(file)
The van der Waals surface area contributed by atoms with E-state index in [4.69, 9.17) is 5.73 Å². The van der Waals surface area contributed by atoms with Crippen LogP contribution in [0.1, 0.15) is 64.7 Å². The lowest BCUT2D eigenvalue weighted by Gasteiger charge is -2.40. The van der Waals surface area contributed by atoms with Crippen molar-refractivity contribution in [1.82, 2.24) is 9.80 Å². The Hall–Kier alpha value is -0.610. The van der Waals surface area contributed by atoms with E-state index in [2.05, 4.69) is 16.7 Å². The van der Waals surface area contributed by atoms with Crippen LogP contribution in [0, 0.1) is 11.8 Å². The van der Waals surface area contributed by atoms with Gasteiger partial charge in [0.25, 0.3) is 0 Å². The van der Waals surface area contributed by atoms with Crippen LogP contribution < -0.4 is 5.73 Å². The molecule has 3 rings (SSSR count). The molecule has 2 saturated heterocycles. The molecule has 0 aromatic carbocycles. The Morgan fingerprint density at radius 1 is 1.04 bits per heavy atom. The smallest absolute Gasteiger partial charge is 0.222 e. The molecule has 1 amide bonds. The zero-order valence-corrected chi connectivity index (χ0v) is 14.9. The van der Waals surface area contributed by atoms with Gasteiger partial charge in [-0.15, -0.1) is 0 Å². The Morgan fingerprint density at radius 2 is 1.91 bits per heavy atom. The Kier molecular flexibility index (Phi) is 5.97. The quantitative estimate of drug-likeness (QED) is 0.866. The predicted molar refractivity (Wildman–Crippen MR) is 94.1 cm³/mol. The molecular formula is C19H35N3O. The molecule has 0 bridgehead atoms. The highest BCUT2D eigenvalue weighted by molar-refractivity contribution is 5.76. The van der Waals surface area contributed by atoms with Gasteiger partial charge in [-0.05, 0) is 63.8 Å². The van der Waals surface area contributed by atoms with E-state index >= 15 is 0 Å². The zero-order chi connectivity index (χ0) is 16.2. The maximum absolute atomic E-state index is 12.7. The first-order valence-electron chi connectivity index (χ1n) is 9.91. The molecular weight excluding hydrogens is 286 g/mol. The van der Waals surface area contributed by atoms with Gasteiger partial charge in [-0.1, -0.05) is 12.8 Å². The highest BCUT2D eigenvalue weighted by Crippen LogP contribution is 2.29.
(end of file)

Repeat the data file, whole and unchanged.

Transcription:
The van der Waals surface area contributed by atoms with E-state index in [4.69, 9.17) is 5.73 Å². The van der Waals surface area contributed by atoms with Crippen LogP contribution in [0.1, 0.15) is 64.7 Å². The lowest BCUT2D eigenvalue weighted by Gasteiger charge is -2.40. The van der Waals surface area contributed by atoms with Crippen molar-refractivity contribution in [1.82, 2.24) is 9.80 Å². The Hall–Kier alpha value is -0.610. The van der Waals surface area contributed by atoms with E-state index in [2.05, 4.69) is 16.7 Å². The van der Waals surface area contributed by atoms with Crippen LogP contribution in [0, 0.1) is 11.8 Å². The van der Waals surface area contributed by atoms with Gasteiger partial charge in [0.25, 0.3) is 0 Å². The van der Waals surface area contributed by atoms with Crippen LogP contribution < -0.4 is 5.73 Å². The molecule has 3 rings (SSSR count). The molecule has 2 saturated heterocycles. The molecule has 0 aromatic carbocycles. The Morgan fingerprint density at radius 1 is 1.04 bits per heavy atom. The smallest absolute Gasteiger partial charge is 0.222 e. The molecule has 1 amide bonds. The zero-order valence-corrected chi connectivity index (χ0v) is 14.9. The van der Waals surface area contributed by atoms with Gasteiger partial charge in [-0.15, -0.1) is 0 Å². The Morgan fingerprint density at radius 2 is 1.91 bits per heavy atom. The Kier molecular flexibility index (Phi) is 5.97. The quantitative estimate of drug-likeness (QED) is 0.866. The predicted molar refractivity (Wildman–Crippen MR) is 94.1 cm³/mol. The molecular formula is C19H35N3O. The molecule has 0 bridgehead atoms. The highest BCUT2D eigenvalue weighted by molar-refractivity contribution is 5.76. The van der Waals surface area contributed by atoms with Gasteiger partial charge in [-0.05, 0) is 63.8 Å². The van der Waals surface area contributed by atoms with E-state index >= 15 is 0 Å². The zero-order chi connectivity index (χ0) is 16.2. The maximum absolute atomic E-state index is 12.7. The first-order valence-electron chi connectivity index (χ1n) is 9.91. The molecular weight excluding hydrogens is 286 g/mol. The van der Waals surface area contributed by atoms with Gasteiger partial charge in [-0.1, -0.05) is 12.8 Å². The highest BCUT2D eigenvalue weighted by Crippen LogP contribution is 2.29.